Meanwhile, early LSR reviewer and blues harpist Tony Glover, along with Dave Ray and John Koerner, performing around Minneapolis and Saint Paul in various combinations, would soon win wide acclaim for elevating white acoustic “coffeehouse blues” into an intense, driving, near-surreal evocation of archaic styles almost recalling the West Virginia “white blues” artists of the 1920s (Frank Hutchison, Clarence Greene, and Leonard Copeland).

In years hence even The Doors would acknowledge their debt to the Koerner, Ray and Glover albums produced by Paul Nelson. And years before Bob Dylan hit the Village, Dinkytown singer nineteen year-old Bob Zimmerman heard his first Ramblin’ Jack Elliott records, rare 10” British records, in the Spartan quarters of a little local folk music magazine.

Beyond their regional outpost, out across the wide but narrow folk diaspora, subscribers on Little Sandy’s miniscule mailing list soon included, as Jon Pankake recalls with wonder and real pride, “an unusually large proportion of record company owners, label presidents, producers, agents, and industry insiders. It went to influential people.” When both Elektra Records founder Jac Holzman and Vanguard’s Manny Solomon corresponded with the magazine, they gave the little publication immediate credence and gave its editors much private comfort. More letters soon followed, including a rare correction of a Barry Hansen blues review by none other than Moses Asch of Folkways Records, august and legendary eminence grise of the entire 1940s and 1950s folk music Renaissance.

Among LSR’s other early subscribers, Jon Landau in Boston, later Bruce Springsteen’s guiding guru, would cut his teeth on all five years of Little Sandy’s sporadic output before beginning his own career writing record reviews for fledgling Crawdaddy! magazine, the first serious rock journal and initially stapled together in the fanzine manner. Landau’s editor at Crawdaddy!, founder and author Paul Williams, well remembers LSR’s pioneering precedent: “The Little Sandy Review was a kind of forerunner of Crawdaddy!, in a sense. It was strictly a folk music magazine but it had that fanzine kind of feeling to it.”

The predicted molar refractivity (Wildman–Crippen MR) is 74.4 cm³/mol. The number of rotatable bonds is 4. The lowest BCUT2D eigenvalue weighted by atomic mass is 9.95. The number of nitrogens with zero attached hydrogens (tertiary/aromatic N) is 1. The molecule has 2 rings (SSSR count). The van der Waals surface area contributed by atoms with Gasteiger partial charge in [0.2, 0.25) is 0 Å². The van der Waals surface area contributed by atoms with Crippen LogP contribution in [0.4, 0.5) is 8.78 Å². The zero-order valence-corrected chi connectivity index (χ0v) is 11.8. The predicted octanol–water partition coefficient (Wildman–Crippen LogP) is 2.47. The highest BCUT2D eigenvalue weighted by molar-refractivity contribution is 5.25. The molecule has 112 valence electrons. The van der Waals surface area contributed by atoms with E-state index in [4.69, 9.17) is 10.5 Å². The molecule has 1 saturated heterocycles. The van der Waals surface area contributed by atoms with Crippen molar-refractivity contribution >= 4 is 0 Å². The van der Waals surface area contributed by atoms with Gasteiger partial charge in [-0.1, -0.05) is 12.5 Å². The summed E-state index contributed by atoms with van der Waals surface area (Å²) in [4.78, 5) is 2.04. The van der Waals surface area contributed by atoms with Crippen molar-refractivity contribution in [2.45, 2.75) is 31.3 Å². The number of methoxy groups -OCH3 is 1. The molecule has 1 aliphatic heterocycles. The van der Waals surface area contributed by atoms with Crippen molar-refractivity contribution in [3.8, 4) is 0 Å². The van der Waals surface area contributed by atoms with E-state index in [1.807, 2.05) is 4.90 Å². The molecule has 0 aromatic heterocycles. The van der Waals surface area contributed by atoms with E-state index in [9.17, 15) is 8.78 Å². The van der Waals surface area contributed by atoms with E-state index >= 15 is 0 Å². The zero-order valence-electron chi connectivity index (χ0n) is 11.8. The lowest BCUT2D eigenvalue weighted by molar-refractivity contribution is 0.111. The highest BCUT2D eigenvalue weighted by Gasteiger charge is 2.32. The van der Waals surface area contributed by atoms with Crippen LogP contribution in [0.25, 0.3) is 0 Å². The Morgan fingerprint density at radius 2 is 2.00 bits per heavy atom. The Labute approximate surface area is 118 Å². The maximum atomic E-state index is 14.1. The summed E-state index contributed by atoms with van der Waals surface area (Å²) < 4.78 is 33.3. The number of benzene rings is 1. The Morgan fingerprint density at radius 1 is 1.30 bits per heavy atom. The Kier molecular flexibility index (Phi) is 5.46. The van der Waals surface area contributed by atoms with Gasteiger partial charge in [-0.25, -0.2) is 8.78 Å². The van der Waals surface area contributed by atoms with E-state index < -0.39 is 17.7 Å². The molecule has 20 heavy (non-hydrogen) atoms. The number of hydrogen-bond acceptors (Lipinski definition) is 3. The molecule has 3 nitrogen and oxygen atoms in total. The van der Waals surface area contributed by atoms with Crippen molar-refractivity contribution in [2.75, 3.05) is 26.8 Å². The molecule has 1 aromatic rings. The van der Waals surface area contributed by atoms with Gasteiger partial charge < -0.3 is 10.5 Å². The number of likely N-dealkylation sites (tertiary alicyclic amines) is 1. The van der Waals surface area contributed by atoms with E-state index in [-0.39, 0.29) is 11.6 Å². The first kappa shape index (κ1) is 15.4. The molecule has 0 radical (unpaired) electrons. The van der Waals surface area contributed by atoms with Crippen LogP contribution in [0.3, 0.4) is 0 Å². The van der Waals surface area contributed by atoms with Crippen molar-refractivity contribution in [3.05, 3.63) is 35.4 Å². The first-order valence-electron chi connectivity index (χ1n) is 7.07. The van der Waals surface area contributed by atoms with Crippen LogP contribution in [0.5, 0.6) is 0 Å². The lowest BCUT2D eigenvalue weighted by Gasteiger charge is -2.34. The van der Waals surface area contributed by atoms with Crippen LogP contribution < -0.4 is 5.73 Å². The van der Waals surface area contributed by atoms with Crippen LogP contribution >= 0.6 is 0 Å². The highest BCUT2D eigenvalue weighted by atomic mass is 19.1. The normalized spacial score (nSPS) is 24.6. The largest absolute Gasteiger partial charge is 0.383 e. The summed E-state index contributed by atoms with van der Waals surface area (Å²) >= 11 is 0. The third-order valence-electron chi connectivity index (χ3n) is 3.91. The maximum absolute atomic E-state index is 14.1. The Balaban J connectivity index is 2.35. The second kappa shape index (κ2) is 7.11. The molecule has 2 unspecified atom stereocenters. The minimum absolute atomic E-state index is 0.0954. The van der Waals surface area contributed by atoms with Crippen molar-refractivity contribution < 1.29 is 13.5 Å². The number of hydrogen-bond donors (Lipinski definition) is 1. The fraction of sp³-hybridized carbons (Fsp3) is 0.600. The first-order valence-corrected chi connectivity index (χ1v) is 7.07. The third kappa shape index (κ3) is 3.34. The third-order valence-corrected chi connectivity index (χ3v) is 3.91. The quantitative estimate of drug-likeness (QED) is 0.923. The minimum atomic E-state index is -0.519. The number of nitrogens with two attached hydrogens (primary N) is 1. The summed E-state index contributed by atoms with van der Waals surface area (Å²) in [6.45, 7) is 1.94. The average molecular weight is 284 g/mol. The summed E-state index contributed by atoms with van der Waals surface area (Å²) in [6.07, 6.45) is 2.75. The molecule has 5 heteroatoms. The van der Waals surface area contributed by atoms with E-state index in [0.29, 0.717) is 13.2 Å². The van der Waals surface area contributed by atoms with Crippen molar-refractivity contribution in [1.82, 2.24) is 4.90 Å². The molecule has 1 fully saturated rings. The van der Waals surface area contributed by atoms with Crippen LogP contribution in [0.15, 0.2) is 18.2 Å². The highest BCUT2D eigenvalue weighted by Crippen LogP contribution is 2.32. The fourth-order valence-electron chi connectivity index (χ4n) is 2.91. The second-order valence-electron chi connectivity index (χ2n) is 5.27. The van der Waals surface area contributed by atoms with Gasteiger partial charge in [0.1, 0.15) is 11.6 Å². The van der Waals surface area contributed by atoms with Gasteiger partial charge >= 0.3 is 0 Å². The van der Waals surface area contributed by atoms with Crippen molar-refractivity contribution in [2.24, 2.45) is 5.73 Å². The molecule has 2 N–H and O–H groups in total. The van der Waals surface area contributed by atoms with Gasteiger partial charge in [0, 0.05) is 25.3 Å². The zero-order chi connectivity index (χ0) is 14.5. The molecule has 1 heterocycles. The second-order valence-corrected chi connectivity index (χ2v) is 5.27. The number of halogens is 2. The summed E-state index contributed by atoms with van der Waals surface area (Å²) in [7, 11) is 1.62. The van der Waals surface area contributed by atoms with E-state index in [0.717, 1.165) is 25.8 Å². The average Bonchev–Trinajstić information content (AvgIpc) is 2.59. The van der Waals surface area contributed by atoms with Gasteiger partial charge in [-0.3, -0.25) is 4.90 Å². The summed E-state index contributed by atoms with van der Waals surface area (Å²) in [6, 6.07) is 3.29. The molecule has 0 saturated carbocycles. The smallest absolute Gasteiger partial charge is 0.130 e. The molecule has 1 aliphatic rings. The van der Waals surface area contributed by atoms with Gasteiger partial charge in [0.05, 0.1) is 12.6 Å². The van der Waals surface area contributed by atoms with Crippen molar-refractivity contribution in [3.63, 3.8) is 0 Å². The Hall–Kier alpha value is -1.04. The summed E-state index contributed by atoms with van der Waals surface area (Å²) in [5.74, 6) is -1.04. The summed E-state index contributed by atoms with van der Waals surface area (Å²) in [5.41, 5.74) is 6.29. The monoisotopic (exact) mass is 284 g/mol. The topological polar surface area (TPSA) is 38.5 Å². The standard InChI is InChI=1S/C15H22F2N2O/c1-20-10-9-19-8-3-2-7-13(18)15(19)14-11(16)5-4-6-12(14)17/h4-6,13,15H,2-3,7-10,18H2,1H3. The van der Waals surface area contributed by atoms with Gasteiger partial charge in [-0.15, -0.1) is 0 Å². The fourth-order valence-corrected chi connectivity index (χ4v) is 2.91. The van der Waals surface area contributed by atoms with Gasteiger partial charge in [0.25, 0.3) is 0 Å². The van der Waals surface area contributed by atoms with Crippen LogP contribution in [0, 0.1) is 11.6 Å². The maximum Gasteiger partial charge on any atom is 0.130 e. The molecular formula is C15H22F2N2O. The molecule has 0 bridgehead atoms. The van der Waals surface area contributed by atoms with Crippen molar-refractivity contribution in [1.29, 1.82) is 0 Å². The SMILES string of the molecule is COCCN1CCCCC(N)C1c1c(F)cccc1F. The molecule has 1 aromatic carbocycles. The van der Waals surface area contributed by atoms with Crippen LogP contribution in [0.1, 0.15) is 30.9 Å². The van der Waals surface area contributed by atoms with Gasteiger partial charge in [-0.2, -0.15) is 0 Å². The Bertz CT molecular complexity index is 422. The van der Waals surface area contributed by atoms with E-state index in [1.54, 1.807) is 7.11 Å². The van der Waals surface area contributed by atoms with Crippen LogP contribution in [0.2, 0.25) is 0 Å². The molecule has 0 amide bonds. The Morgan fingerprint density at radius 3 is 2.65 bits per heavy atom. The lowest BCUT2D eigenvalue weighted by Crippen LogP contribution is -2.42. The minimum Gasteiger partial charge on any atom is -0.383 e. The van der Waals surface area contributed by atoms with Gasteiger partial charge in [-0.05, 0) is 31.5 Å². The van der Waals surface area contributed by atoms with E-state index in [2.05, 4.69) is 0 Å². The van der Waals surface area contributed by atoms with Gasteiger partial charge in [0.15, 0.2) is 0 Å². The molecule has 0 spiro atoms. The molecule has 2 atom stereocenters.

Indeed, the model or prototype for a publication like Little Sandy barely existed, with all its closest possible antecedents – distant cousins at best – falling well below the horizon, all but invisible among the nation’s many well-established and widely-circulated periodicals. Sing Out!, the only national magazine devoted to “folk music,” founded in 1950 and with a readership in the thousands, had been a venue almost exclusively for song lyrics espousing fleeting Leftist political causes. Nearly always derived from old songs and familiar melodies, the newly re-written versions, cursed with an evanescence and an atomic half-life in fatal milliseconds mostly demonstrated that even preaching to the converted had its pitfalls.

In fact, two years before LSR’s first issue, Sing Out! had finally bowed to economic reality and invited Folkways Records to purchase a 45% share in its ownership, thus providing a source of virtually in-house advertising revenue – formerly non-existent – while allowing the editors to retain those vestiges of the publication’s political past corresponding with Folkways’ own idiosyncratic agenda. To expand its readership, Sing Out!’s editors looked beyond topical songs, letting the extensive Folkways catalog inspire a far wider frame of reference calculated to embrace the rising sales of records, guitars, and banjos for an audience utterly oblivious to its original ideological mandate. As Sing Out!’s sole constant, its one important point of continuity, Pete Seeger’s long running “Johnny Appleseed, Jr.” column remained in place, anchored by Seeger’s new 10% interest in the magazine and expressing the pitch-perfect tone of Seeger’s own, newly-generalized crypto-didactic social idealism.

Beyond Sing Out! – at that point a quarterly – both Caravan in New York City and later, Broadside in Boston regularly printed issues with general articles on the emerging folk music subculture. But like other small folk ‘zines around the country, even these big-city efforts contented themselves with promoting and supporting their lively local scene, its performers, retailers, live venues and hometown readership in general ignorance of everything beyond an economically and editorially circumscribed, entirely regional preoccupation.

On the subject of Little Sandy’s prototypes, both Pankake and Nelson point to the late-50s phenomena of small, specialized “fanzines” devoted to subjects like chess or specific types of jazz, as their most obvious source of inspiration. Describing these publications in detail, Jon Pankake drew the closest points in common with LSR at a symposium in 1991:

“Several characteristics define the fanzine. It is always the product of one or two voices. That is, the fanzine speaks in a personal voice – like getting a letter from someone…. The defining characteristic of the fanzine as a form of journalism is that it conveys a strong point of view on a topic of interest to the publisher. “Fanzine” is, of course, a portmanteau word – a shortening of ‘fanatic’s magazine.’ It is published by a writer who feels very strongly about a subject….”